The goal of the present study was to investigate the effects of several GABAergic compounds on ethanol intake in C57BL/6J mice using the DID model. Our first goal was to demonstrate that C57BL/6J mice would indeed drink sufficient amounts of ethanol to achieve pharmacologically relevant blood ethanol concentrations that produce behavioral impairment. We then used the model to assess the actions of muscimol, THIP and baclofen on binge-like ethanol intake. Based on the larger body of literature, we predicted that baclofen and muscimol would dose-dependently reduce ethanol intake, while THIP would increase the behavior.
Seven-week old male and female C57BL/6J inbred mice were purchased from the Jackson Laboratory and shipped to the animal facility at Binghamton University. Mice were individually housed in standard shoebox mouse cages and were approximately 9 weeks old at the time of testing. Lighting was maintained on a 12 h reverse light–dark cycle with lights out at 11 AM, and the temperature of the colony room was maintained at 21±1 °C. Animals had free access to food and water at all times except during ethanol presentation when only food was freely available. All procedures were approved by the Binghamton University Institutional Animal Care and Use Committee and conformed to the Guidelines for the Care and Use of Mammals in Neuroscience and Behavioral Research (The National Academies Press, 2003).
Ethanol (200 proof) was obtained from Pharmco, Inc (Brookfield, CT). Ethanol solutions (20% v/v) were made with tap water. Baclofen, muscimol and THIP were obtained from Sigma Aldrich (St. Louis, MO) and were dissolved in 0.9% saline. Solutions were delivered by intraperitoneal injection in a volume of 0.1 ml per 10 g body weight.
Our drinking in the dark procedure was similar to that of Rhodes et al. (2005). During the dark phase of the light–dark cycle, male C57BL/6J mice (n=23–25) were given a 2 h access to a 20% ethanol solution 3 h after lights out (2 PM). A 10 ml plastic tube affixed to a ball-bearing sipper filled with the ethanol solution was placed in the cage where the water bottle was normally located. To prevent the mice from moving the sipper tube and producing potential leakage, the animals’ water bottle was placed on top of the sipper tube to hold it steady. Sipper tube volumes were recorded both before and after the 2 h access period for five consecutive days. On the final day, retro-orbital blood samples were taken from the animals at the end of the 2 h access period to assess BECs.
A three day DID procedure was utilized to determine whether naïve male C57B/6J mice (n=25 per group) would consume enough ethanol to show motor impairment on a balance beam apparatus. On the first two days of the procedure mice were allowed access to the 20% ethanol solution for 2 h, 3 h into the dark cycle. These first two days allowed the mice to achieve stable ethanol drinking patterns. On the third day mice were trained to walk on the balance beam apparatus and were subsequently given access to either ethanol or water and assessed for motor impairment.
The balance beam apparatus consisted of a 122 cm long by 2 cm wide by 4 cm tall wood block placed on top of two ring stands measuring 48 cm high. The balance beam apparatus was situated on top of a table so that the wood block was a total of 130 cm off the floor. On the third day of the procedure mice were trained to walk across the balance beam apparatus. Training commenced approximately 2 h before lights out (9 AM) and involved encouraging the mouse to traverse the balance beam, down one way and then back again. In cases where a mouse became distracted and stopped moving it was encouraged to continue by gently nudging its hind quarters with the eraser end of a pencil. Immediately after training, mice were returned to their home cages (and the colony) until the time of fluid presentation (2 PM). Preliminary data indicated that such training was sufficient to ensure that mice would rapidly traverse the beam without the aid of the eraser in the subsequent impairment test (data not shown).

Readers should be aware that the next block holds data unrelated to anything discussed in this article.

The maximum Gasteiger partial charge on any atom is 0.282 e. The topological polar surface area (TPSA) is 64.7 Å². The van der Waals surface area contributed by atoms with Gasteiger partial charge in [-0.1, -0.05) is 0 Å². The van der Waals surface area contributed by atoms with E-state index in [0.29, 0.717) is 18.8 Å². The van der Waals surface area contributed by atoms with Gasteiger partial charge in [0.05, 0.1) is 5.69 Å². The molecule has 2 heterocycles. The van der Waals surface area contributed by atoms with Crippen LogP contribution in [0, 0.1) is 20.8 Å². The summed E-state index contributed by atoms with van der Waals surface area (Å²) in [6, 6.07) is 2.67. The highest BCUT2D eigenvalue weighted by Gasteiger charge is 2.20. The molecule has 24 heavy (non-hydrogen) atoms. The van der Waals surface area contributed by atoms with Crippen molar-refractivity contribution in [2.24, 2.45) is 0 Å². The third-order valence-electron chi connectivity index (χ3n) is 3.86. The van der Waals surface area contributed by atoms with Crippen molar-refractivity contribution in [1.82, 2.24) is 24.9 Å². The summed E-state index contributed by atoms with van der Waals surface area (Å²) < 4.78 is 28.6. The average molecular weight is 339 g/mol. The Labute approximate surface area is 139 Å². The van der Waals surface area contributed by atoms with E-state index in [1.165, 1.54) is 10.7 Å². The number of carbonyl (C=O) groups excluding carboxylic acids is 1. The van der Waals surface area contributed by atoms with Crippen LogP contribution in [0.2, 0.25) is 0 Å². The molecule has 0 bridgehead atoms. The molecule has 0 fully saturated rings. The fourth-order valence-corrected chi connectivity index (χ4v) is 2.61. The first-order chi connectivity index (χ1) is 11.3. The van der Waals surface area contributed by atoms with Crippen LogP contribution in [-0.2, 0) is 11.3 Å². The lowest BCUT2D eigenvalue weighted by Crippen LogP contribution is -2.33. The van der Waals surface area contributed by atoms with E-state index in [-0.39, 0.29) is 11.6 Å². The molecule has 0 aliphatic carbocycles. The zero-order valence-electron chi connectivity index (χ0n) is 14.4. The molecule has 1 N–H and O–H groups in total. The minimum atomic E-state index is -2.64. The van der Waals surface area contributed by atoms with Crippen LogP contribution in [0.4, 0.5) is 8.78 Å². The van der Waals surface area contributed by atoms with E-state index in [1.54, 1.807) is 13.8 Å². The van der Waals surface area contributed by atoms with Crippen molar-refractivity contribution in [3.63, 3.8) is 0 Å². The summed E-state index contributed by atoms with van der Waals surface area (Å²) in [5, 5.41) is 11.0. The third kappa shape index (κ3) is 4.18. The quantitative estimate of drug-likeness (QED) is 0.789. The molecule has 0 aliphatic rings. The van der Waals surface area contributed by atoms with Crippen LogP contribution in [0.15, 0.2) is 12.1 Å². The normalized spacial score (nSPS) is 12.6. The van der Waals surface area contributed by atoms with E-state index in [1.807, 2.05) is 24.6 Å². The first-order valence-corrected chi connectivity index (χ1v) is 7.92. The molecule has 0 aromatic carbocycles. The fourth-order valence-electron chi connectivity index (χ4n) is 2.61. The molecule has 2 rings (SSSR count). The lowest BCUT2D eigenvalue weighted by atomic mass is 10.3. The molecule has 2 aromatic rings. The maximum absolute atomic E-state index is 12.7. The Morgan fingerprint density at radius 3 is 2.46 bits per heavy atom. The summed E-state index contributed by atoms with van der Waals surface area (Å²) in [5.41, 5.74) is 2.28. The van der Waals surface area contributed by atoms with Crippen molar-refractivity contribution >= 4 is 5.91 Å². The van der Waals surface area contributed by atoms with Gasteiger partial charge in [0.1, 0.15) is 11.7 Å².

Prior to fluid presentation (and after training) on day 3 mice were randomly assigned to one of two groups: one group would be allowed access to sipper tubes containing the 20% ethanol solution, and the other would be allowed access to sipper tubes containing tap water. Starting 3 h after lights out, each group received 2 h access to its respective fluid, and was immediately tested on the balance beam. A researcher blind to the treatment groups stood behind the balance beam so that both of the mouse’s hind paws were in full view, and counted hind foot slips as the animal traversed the beam under red light. For the experiment, the mouse needed only to walk from one end of the balance beam to the other. Immediately after the animal completed the balance beam task, a retro-orbital sinus blood sample was taken for determination of BECs.
A five day DID procedure was used to assess the effect of baclofen on ethanol intake. The first three days served to establish stable drinking in the procedure. On the fourth day of the ethanol access procedure, mice were injected intraperitoneally (ip) with saline vehicle prior to their ethanol access period. This served to habituate them to the baclofen injection procedure. On the fifth day, mice matched for ethanol intake on day 4 received an ip injection of baclofen (0, 5, 10, 15, and 20 mg/kg) and were immediately allowed access to the 20% ethanol solution for 1 h. Sipper tube volumes were recorded before and again at the end of the 1 h access period on day 5. Immediately upon removal of the sipper tubes retro-orbital sinus blood samples were taken for analysis of BEC. The shorter 1 h access period was chosen based on literature suggesting that baclofen’s behavioral actions wane within 30 min of systemic administration (Boehm II et al., 2002). Moreover, data from Rhodes et al. (2007) suggest that ethanol intake in the DID procedure is greatest during the first 30 min of ethanol presentation; a shorter ethanol access period is ideal to prevent significant deterioration of BECs by the time blood ethanol concentrations are determined (Middaugh et al., 2003). Finally, two passes of this experiment were conducted in order to reduce the number of animals needed to achieve sufficient statistical power; 5 animals per sex and dose were used in the first pass and then the experiment was repeated using the same animals. However, no animal received the same dose twice.